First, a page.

Wednesday, April 6, 2016

Starving the OCD Wolf: Exposure Response Prevention

While OCD can be overwhelming (to say the least), there is hope.  Many people have led joyful and productive lives through a combination of medication and Exposure Response Prevention.  It is possible to starve the wolf!

The Wolf

Consuming.  Intense.  Debilitating.  Disabling.  OCD is a ravenous, howling wolf roaming around just searching for something to eat - an obsession to be anxious over or a compulsion to perform for some measure of relief.  When it gets really bad, it feels like that wolf's howl is all we can hear.  If he's that hungry, maybe it would just be easier to give in to the compulsions and feed him already.  At least it will quiet him down, even if just for a second or two.

He's not always noisy though.  In times of relative mental peace, he can even sound a little friendly.  Like a cute little puppy sweetly begging for something to eat.  And so, because he isn't really bothering us that much,  we give in and feed him just a little bit.  Just a tiny compulsion before moving on to something else.

But feeding that wolf even just a little bit always keeps him coming back for more.  And more.  And more again.  Each time he comes back, his howl is just a little (or a lot) louder.

What if, instead of feeding the wolf by giving in to the compulsions, we starved him instead?

Starving the Wolf

Exposure Response Prevention (ERP) is described by The International OCD Foundation as follows:

"The Exposure in ERP refers to exposing yourself to the thoughts, images, objects and situations that make you anxious and/or start your obsessions.  While the Response Prevention part of ERP, refers to making a choice not to do a compulsive behavior once the anxiety or obsessions have been 'triggered.'"

ERP is, essentially, starving the OCD.  Exposing yourself to the intrusive thoughts and then forcing yourself not to give in to the compulsions that the wolf is howling in your ear MUST BE DONE.

Personal Experience

I hope it doesn't sound like I have this all figured out, because I most definitely do NOT.  But I do have personal experience.

I've mentioned in recent posts that I lapsed in November after having over 3 really good years (!).  There were hard days here and there, but overall I totally felt like myself.  I was working 20-30 hours per week (mostly from home), taking care of my (then) two little ones with my husband, and maintaining an active church and social life.  Living well!  Even though the wolf was quieter, however, I still fed him.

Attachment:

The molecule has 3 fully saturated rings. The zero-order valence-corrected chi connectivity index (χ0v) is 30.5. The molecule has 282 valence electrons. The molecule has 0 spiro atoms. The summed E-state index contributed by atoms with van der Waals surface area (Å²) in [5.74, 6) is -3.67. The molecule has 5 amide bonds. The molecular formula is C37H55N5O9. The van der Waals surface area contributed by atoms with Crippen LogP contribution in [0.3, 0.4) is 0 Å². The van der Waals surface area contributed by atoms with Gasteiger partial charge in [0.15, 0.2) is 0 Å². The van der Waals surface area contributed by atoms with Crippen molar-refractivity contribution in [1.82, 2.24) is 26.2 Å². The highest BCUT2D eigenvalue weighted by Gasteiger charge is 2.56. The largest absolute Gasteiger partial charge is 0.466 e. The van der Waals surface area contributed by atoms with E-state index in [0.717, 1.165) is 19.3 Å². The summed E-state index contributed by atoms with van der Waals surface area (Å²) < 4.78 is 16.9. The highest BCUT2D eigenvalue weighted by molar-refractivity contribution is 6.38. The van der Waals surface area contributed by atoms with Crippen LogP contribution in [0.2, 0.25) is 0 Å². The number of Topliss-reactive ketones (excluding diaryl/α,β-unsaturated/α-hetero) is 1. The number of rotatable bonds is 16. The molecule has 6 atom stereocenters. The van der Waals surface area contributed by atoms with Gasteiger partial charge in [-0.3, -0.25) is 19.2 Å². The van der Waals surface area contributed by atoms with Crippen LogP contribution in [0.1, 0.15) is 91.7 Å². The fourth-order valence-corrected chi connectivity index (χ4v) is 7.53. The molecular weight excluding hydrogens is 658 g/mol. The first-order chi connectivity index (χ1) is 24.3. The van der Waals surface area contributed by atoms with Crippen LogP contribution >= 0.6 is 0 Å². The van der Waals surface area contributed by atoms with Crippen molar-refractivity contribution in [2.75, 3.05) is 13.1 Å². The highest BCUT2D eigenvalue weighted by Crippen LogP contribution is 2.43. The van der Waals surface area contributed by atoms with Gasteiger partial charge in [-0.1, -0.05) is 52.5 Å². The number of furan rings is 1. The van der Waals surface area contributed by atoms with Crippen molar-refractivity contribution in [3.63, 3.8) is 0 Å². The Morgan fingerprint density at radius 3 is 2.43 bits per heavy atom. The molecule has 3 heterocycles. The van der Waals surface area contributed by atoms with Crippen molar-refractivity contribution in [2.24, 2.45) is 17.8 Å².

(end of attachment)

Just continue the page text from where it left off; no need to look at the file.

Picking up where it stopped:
• I wrote down prayers asking for forgiveness to make sure I said the right thing.  
  • I went through my nightly before-bedtime routine of checking and re-checking (multiple times) the door locks, stove burners, candle, wall outlet, and kids.  
  • I checked and re-checked (multiple times) the baby's collar after I put her in the crib to make sure it wasn't too tight and that she could breathe, in addition to checking that nothing except she and her pacifier were in the crib.
Then, on the morning of Monday, October 26, I started praying compulsively (again) for God's forgiveness, and what had been manageable not long before quickly became unmanageable and spiraled into many other obsessions and compulsions.  I was terrified of so many things.  I returned to an intrusive obsession from several years before about the existential meaning of time and how it works.  It sounds so weird as I write that, but it truly became paralyzing.  And unfortunately, it's still a struggle (even within the last week).

My treatment included increasing my medication and starving the wolf through ERP.  I stopped writing down prayers.  I strove to replace false thoughts with true ones.  I determined that trying to figure out time was not focusing on what was lovely and admirable (Philippians 4:8-9), so I forced my brain to refocus on something else.  Eventually the howling started to fade, but not without lots of discomfort on my part.  In fact, it felt like the howling got louder before it got quieter.  But it did get quieter after I pushed through the noise without giving in to the overwhelming anxiety.  And those times when I gave in and fed him?  He got louder.  And louder, and louder, and louder, until the howling became unbearable once again.

Eventually, I had the first time in weeks where more of the day was positive than negative.  And I was able to climb back out of the hole.

Bottom Line

We can have hope even in the midst of mental illness, OCD, anxiety, and depressionStarving the wolf is a daily - and I do mean daily - battle for me.  Intrusive thoughts pop in to my head all the time, and I'd love to say that I always resist every compulsion.  But that's not realistic.

Let me be clear: I believe that the wolf will probably always be a part of my life here on earth, but he will not be a part of my life in heaven.  God's sustaining grace pulls me through those days when the wolf is howling so loudly that I can't hear much of anything else.

My prayer is to be fully delivered by God in this life.  But even if He chooses not to do that, He is still good.  And sovereign.  And loving.  And, I believe, He is helping me starve the wolf.